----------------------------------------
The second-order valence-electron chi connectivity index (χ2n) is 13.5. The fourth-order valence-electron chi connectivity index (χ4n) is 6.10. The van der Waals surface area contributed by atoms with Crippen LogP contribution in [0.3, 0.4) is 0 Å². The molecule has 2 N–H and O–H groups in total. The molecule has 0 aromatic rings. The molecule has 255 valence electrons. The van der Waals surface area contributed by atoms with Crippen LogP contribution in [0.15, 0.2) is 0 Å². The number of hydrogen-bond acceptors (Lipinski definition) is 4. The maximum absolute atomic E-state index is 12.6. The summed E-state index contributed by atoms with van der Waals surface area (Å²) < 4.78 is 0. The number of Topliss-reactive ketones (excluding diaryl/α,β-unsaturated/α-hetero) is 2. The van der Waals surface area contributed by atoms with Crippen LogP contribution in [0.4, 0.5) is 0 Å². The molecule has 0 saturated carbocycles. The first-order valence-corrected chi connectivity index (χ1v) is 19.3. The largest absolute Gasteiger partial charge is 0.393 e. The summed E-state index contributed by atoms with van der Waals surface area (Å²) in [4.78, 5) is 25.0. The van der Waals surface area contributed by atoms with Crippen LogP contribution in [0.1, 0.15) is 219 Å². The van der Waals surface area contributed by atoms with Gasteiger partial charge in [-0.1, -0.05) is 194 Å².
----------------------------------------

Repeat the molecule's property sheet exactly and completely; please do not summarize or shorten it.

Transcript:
The second-order valence-electron chi connectivity index (χ2n) is 13.5. The fourth-order valence-electron chi connectivity index (χ4n) is 6.10. The van der Waals surface area contributed by atoms with Crippen LogP contribution in [0.3, 0.4) is 0 Å². The molecule has 2 N–H and O–H groups in total. The molecule has 0 aromatic rings. The molecule has 255 valence electrons. The van der Waals surface area contributed by atoms with Crippen LogP contribution in [0.15, 0.2) is 0 Å². The number of hydrogen-bond acceptors (Lipinski definition) is 4. The maximum absolute atomic E-state index is 12.6. The summed E-state index contributed by atoms with van der Waals surface area (Å²) < 4.78 is 0. The number of Topliss-reactive ketones (excluding diaryl/α,β-unsaturated/α-hetero) is 2. The van der Waals surface area contributed by atoms with Crippen LogP contribution in [0.4, 0.5) is 0 Å². The molecule has 0 saturated carbocycles. The first-order valence-corrected chi connectivity index (χ1v) is 19.3. The largest absolute Gasteiger partial charge is 0.393 e. The summed E-state index contributed by atoms with van der Waals surface area (Å²) in [4.78, 5) is 25.0. The van der Waals surface area contributed by atoms with Crippen LogP contribution in [0.1, 0.15) is 219 Å². The van der Waals surface area contributed by atoms with Gasteiger partial charge in [-0.1, -0.05) is 194 Å².